American Jews marching in New York with Israeli flags. How can we bridge the divide between Israel and the Diaspora?.
(photo credit: REUTERS)
Yesh Atid chairman Yair Lapid and Hatnua head Tzipi Livni blamed Prime Minister Benjamin Netanyahu on Monday for last week’s Pew Research Center study that found a significant decrease in support for Israel in the Israeli-Palestinian conflict among US Democrats.
“The deterioration in support for Israel among Democrats is dramatic, and it has been happening especially since 2016,” Lapid told The Jerusalem Post at Yesh Atid’s faction meeting.
“It’s a direct result of the Western Wall and conversion decisions in which the prime minister of Israel insulted the overwhelming majority of US Jews for his own narrow political reasons. We need their support. The prime minister of Israel is responsible for losing them.”
Livni told the Zionist Union faction she had just met with a delegation American Conservative Jewish leaders who told her their congregants feel increasingly distanced from Israel.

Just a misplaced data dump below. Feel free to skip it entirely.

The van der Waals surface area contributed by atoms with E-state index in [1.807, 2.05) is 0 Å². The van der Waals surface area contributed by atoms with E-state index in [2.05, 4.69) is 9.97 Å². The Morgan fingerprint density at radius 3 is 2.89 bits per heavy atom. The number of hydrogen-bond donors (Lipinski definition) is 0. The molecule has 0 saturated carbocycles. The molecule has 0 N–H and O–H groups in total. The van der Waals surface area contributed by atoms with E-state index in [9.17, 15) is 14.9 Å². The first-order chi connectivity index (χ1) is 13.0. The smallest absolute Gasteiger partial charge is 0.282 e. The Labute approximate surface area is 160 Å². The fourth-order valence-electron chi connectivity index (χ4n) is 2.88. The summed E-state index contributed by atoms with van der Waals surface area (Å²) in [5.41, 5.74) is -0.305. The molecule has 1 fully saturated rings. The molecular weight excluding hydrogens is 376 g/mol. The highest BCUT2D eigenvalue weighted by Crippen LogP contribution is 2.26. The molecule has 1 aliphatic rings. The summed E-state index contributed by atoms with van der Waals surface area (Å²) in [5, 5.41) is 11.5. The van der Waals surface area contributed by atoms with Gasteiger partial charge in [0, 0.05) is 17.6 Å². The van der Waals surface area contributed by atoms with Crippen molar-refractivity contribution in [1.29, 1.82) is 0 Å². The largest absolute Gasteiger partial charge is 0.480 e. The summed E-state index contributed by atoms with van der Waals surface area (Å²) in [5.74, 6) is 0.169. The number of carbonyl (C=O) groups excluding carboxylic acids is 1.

“This rift with the Jewish Diaspora is not only an ethical problem but also a security problem,” Livni said. “We never had a problem with bipartisanship before. Netanyahu made it that Republicans are with Israel and Democrats feel disconnected, and it threatens our national security.”
The survey found that there has never been a greater divide between Democrats and Republicans on the subject of Israel in 40 years of polling.
The poll’s findings show Republicans more sympathetic than ever toward Israel, with Democrats increasingly divided and equally likely to support the Palestinian cause.
Overall, 79% of Republicans sympathize with Israel, compared with 27% of Democrats.
The Trump administration “favors Israel too much,” 30% of Americans believe, according to the report.
Americans who are more favorably inclined to support Israel are less likely to believe a two-state solution is possible than those inclined to support the Palestinians. Belief in the possibility of peace is correlated with age: The younger you are, the more hopeful you are likely to be for an agreement, according to the report.
Michael Wilner contributed to this report.